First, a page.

Although the bulk of coming-out activities happened for me in February-May last year, and even though it’s the kind of news that one imagines will be on the cover of your hometown newspaper and spread like wildfire, many people did not learn of my transsexual transition in the first wave of coming out. Old school friends, distant cousins, friends of friends, children’s friends’ parents, and professionals with whom I only have contact once a year are among those that fall into this category.

What do I do? I look through my file of coming-out letters that was used so heavily last spring, open a copy, and revise, changing the future tense to past tense, adjusting some of the facts, and toning down the drama. And as I’m doing this, I marvel over what that season was like, how cloak-and-dagger, how carefully (I thought) managed and tracked — it was a big project and there were certain economies of scale at play in coming out to so many people.

By comparison, a “once-in-a-while” coming out is mentally more difficult for several reasons. First, this category of person wasn’t in the first wave because they weren’t in my daily circle, because Mary Jo and I wanted to hold back this news from them, or because I simply wasn’t aware of them. As such, my fear of rejection is much, much lower, and I find that my plaintive rhetoric of the spring is overwrought for these people. Second, coming out is simply not in the list of daily things I do, and it takes some mental effort to return to the project. Third, while I know what sort of questions the recipient is likely to have (they don’t change much through time), I’m in a much different place a year later, and it’s much harder for me to feel the extreme feelings or reactions (real or imagined) in this revelation. My existence feels so mundane to me now that I hardly feel it’s worth coming out any more; in other words, my life is normal to me, but may be extremely abnormal to others. And this is my flaw entirely, the flaw of failing to put myself into my reader’s head and matching my rhetoric with what they need — I’m just saying I find it very difficult. There’s something to be said for mutual exigency in a rhetorical act; if either party fails to feel it, I think the communication may be less successful.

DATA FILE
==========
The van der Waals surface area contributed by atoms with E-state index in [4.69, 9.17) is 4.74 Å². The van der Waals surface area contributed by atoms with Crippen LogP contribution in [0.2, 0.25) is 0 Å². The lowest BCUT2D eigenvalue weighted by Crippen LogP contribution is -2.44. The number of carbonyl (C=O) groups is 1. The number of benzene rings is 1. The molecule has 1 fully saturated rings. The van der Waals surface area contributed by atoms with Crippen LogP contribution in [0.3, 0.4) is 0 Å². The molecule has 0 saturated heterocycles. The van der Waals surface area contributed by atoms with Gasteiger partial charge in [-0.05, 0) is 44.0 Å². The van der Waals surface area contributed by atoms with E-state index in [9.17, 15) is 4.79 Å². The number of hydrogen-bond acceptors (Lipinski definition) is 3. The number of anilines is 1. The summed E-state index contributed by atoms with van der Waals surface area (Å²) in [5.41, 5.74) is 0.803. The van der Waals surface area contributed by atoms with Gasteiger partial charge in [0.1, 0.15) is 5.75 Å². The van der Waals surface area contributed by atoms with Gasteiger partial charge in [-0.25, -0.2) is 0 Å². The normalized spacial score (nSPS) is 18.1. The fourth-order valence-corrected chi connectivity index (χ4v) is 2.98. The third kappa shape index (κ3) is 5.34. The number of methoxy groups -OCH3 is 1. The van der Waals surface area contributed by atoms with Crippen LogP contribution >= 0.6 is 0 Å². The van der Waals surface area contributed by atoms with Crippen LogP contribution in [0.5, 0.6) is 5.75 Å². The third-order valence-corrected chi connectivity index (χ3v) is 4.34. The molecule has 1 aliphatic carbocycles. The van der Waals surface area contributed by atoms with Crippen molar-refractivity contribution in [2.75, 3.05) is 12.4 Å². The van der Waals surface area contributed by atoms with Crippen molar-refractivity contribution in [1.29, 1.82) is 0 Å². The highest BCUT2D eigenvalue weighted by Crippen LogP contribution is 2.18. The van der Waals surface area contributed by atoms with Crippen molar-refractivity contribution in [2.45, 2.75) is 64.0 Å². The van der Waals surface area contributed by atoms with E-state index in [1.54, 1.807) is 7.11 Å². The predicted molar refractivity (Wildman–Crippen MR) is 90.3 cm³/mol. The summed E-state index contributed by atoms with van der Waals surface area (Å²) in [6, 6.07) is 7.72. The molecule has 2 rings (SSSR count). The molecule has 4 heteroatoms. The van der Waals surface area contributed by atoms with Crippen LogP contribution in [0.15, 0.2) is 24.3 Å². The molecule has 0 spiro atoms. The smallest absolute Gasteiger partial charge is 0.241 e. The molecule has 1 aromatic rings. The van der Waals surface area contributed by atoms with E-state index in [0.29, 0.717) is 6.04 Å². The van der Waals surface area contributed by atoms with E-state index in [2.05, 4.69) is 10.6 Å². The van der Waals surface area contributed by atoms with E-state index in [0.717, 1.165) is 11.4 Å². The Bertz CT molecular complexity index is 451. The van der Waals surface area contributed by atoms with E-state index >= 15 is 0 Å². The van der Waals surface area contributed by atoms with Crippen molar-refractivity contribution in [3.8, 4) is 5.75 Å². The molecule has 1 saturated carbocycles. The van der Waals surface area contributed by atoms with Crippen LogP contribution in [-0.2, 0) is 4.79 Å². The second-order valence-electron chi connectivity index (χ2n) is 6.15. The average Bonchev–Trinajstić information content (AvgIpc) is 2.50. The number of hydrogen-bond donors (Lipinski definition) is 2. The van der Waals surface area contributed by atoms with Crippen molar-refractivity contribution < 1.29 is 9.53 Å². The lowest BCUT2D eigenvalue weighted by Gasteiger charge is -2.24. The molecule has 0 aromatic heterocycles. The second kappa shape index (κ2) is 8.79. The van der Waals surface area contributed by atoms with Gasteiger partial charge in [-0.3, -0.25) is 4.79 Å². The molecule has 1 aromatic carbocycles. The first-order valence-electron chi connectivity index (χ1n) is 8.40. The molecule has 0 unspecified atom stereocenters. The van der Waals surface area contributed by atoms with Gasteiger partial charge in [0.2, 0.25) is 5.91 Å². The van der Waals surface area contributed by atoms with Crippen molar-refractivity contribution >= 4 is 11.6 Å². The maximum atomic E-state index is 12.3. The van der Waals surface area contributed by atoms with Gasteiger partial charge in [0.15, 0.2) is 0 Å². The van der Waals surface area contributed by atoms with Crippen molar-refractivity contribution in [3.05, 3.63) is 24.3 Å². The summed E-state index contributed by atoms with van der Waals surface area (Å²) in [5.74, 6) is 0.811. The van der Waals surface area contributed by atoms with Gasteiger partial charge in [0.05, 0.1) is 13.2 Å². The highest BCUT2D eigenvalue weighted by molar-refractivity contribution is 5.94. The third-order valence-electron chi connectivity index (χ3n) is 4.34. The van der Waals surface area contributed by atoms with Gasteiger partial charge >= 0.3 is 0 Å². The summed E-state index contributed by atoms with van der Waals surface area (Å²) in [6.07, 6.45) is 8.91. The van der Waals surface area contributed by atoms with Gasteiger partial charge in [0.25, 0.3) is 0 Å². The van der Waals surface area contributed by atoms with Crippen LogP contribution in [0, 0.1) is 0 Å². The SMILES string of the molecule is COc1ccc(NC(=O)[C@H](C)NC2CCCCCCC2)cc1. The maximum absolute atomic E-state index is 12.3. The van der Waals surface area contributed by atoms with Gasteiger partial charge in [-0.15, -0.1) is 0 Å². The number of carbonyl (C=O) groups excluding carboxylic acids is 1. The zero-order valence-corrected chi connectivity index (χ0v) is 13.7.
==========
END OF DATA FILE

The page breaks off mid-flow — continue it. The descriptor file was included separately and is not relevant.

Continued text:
Why come out to this group? When I get a Facebook query from an old high school classmate asking, “I went to school with your brother — where is he?” I feel compelled to explain that I am that person, not because I want to sensationalize my experience, but because it feels dishonest not to disclose my history. When I realize I need to meet with a family attorney or accountant, I know that they absolutely must know the truth if we are to be honest with each other, and I’m certainly not dressing up as George again to appease anyone (even if I could “pass” as him any more). When I feel a hankering to meet with my great-aunt and ask her stories of my grandmother and other family members on the Law side of the family, I realize that my transition is part of that family story, and she and her family need to know what I’ve done so that we can resume being family.

I may not be as effective or efficient at these second-wave disclosures as I was during the first-wave, but I don’t feel I can be wholly myself while maintaining a cloak of misinformation.